You’d also think about you need a central location to store your files, some important company files and so I would think about Draw Box or Microsoft Sharepoint for storing files. Microsoft’s not really the big things anymore these days, but Microsoft Sharepoint is an interesting program. I think Drop Box is more interesting but Sharepoint, they’re less expensive and they have some interesting functionality and Microsoft has a competitor to Drop Box that works with Sharepoint and I forgot … I forget now what the name of that is, but they have a direct competitor with Drop Box what works through Sharepoint. Microsoft’s doing a really good job with some of their online office and their new Outlook that runs online. This is … so Sharepoint’s interesting because it works with all of that.

I’m not sure if I’m promoting Sharepoint, but it is interesting for many reasons when compared directly to Drop Box, but you need a central repository for all of your company files so that they’re not spread across everyone’s computers, that they might be on people’s computers but they’re also synced up on the web that anybody can get to.

When it comes to e-mail, I would recommend either us Gmail or Microsoft Outlook on the web, not the desktop version of Outlook. Microsoft has a new Microsoft Outlook, it’s like Gmail, it’s up on the wed. I would use either Gmail or Microsoft Outlook. When I say Gmail, that doesn’t mean your e-mail has to come from a person’s address, like, it could come from mary@yourcompany’ and so Gmail can host all of your e-mail accounts, it’ doesn’t … I’m not just referring to a Gmail account per say, but Gmail will act as Microsoft Outlook has acted in the past where it hosts your e-mail accounts. So I highly recommend Gmail or Microsoft Outlook and you would have an individual e-mail address for each person on the team as well as a company e-mail address.

You’d also need laptops. I would not buy any desktop computers, I’d buy all laptops. I would invest in some tablets. For some people you might find in their [inaudible 00:06:01] it makes sense to give them a laptop with a good keyboard. This is becoming less important as the keyboards are getting pretty good for tablets. Historically I’ve preferred laptops mounted on amount stand inside the truck because if the person’s going to leave out the truck, they need to be able to really sit there and type on a really good keyboard, where pecking away on a tablet’s kind of slow, so it’s still been sort of falling to the laptop. I think it’s changing a little bit, so you would have to make a decision between laptops and tablets and the tablets would need a very good keyboard. Don’t be cheap on the keyboard.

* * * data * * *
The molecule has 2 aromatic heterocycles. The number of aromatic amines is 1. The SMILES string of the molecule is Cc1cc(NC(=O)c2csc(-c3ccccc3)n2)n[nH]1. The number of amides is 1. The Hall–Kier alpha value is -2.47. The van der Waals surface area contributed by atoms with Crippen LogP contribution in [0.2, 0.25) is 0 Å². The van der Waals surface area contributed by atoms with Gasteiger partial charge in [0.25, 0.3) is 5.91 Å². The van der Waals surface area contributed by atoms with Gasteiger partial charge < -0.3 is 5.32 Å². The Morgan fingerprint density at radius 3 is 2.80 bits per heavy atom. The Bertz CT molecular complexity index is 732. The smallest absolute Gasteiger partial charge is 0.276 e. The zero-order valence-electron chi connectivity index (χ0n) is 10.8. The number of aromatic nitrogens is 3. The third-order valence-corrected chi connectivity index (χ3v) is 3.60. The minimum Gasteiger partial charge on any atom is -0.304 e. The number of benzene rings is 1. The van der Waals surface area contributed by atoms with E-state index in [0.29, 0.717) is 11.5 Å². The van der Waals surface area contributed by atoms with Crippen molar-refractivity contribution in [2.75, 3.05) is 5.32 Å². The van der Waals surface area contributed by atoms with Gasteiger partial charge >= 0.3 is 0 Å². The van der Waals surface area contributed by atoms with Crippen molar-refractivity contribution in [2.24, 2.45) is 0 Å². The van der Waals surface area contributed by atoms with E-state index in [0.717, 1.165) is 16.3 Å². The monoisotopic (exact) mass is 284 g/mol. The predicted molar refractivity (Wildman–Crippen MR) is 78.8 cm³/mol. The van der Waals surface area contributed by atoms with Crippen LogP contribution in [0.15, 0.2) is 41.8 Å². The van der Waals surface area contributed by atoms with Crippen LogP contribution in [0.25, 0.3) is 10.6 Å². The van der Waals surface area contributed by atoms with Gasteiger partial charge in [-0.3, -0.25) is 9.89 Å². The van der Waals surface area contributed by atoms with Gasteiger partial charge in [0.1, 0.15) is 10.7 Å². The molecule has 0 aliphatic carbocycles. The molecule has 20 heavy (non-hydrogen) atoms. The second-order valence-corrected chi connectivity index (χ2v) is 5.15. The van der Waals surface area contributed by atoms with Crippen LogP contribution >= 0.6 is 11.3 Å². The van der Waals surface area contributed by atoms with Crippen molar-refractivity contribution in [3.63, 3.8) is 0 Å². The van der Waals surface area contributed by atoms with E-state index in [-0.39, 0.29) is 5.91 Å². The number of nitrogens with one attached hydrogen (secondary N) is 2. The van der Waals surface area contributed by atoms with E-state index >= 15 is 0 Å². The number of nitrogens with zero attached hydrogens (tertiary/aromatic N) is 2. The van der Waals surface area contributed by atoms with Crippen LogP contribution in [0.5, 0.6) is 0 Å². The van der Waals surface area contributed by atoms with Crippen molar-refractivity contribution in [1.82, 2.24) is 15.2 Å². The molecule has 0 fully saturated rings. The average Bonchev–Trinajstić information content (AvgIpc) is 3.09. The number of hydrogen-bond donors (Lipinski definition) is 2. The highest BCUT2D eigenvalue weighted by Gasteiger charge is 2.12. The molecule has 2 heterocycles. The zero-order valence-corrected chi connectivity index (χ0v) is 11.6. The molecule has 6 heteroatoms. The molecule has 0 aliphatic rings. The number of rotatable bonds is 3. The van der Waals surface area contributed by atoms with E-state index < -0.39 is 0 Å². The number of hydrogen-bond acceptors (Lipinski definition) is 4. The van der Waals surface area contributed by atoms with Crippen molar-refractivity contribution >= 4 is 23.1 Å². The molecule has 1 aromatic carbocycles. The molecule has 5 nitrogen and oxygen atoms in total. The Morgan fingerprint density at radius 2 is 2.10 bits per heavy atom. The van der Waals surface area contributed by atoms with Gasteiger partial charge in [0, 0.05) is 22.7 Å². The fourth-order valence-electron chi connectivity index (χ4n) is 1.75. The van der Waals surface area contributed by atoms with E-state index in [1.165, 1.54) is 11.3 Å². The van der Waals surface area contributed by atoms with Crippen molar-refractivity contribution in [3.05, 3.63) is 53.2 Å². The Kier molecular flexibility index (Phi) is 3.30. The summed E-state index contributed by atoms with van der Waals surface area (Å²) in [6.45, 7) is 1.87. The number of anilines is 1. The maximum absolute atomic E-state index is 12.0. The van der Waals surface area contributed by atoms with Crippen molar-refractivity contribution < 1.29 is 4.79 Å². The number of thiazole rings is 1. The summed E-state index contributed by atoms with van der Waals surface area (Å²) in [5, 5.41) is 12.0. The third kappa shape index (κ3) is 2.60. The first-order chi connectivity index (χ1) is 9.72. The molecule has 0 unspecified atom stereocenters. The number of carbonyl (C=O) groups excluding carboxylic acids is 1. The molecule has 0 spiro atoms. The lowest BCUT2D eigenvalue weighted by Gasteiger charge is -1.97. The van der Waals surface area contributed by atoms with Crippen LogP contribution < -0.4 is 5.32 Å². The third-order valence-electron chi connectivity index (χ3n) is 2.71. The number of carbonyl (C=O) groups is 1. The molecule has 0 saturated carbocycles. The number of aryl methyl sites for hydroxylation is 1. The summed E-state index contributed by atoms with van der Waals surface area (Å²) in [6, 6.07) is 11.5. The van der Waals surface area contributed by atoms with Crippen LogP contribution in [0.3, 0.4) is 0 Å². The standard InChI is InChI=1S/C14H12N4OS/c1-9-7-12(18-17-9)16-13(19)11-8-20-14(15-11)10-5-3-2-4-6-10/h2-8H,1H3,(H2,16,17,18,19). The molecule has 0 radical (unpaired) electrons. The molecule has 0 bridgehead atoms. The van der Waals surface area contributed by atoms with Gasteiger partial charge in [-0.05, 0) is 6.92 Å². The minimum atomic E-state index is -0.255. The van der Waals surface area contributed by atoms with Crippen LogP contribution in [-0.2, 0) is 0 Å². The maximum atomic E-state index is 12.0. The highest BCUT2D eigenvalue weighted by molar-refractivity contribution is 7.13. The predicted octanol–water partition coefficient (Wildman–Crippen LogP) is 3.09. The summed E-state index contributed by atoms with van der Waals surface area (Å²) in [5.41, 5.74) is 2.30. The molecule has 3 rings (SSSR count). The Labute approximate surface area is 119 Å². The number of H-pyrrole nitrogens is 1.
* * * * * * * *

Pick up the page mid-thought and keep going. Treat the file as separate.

I eluded to a stand whether it’s a tablet or a laptop, if the individual is going to be sitting in their truck, working, then you need to give them a good space to work with in, a place to keep their papers so that they’re not just sitting on the seat, a place to hold the laptop or tablet and the keyboards so that it’s firm and it’s not bouncing as they’re typing. So you need to think about that environment, because that’s where they’ll spend quite a bit of time.

I also believe that you have to have a meeting place. You’ve got to have a place where you can get together about … conventionally as you get bigger, do safety meetings or you can get together as a group and talk about your issues. You’re still going to need a yard, you’re going to still need a place. Maybe you don’t have an office at the yard, or maybe you have a yard with the equivalent of a mobile home trailer sitting on that yard. You’re going to still have to have a place where you can meet as a team periodically and maybe get out of the weather, a place that you can do a little training, a place that you can throw some pictures up on a video monitor and show them to the team so they’re … you’ll still need a space, but it doesn’t need to be a full pledge office. I would recommend that because the thing you don’t want to happen by having a remote office or a virtual office is to start dropping the ball on training and showing guys problems and showing them how to overcome the problems or for example let’s say you find a fungus issue or someone had an accident, you need to teach the team on how to resolve that fungus issue or how to avoid that type of an accident in the future.